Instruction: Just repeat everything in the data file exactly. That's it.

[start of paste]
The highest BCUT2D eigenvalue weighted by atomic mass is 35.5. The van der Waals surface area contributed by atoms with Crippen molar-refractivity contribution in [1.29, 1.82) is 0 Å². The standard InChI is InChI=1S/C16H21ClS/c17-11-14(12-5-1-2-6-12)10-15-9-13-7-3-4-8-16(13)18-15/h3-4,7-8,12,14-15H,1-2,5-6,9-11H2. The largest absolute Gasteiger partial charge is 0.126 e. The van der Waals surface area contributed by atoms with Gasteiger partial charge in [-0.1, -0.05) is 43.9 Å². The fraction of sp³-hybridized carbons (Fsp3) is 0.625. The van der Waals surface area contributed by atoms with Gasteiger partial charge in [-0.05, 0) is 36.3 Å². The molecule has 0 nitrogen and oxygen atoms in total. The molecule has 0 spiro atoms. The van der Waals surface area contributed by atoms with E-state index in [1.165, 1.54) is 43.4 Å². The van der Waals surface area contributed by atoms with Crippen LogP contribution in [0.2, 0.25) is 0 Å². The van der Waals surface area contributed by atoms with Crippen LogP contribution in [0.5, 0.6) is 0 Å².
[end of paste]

The highest BCUT2D eigenvalue weighted by atomic mass is 35.5. The van der Waals surface area contributed by atoms with Crippen molar-refractivity contribution in [1.29, 1.82) is 0 Å². The standard InChI is InChI=1S/C16H21ClS/c17-11-14(12-5-1-2-6-12)10-15-9-13-7-3-4-8-16(13)18-15/h3-4,7-8,12,14-15H,1-2,5-6,9-11H2. The largest absolute Gasteiger partial charge is 0.126 e. The van der Waals surface area contributed by atoms with Gasteiger partial charge in [-0.1, -0.05) is 43.9 Å². The fraction of sp³-hybridized carbons (Fsp3) is 0.625. The van der Waals surface area contributed by atoms with Gasteiger partial charge in [-0.05, 0) is 36.3 Å². The molecule has 0 nitrogen and oxygen atoms in total. The molecule has 0 spiro atoms. The van der Waals surface area contributed by atoms with E-state index in [1.165, 1.54) is 43.4 Å². The van der Waals surface area contributed by atoms with Crippen LogP contribution in [0.2, 0.25) is 0 Å². The van der Waals surface area contributed by atoms with Crippen LogP contribution in [0.5, 0.6) is 0 Å².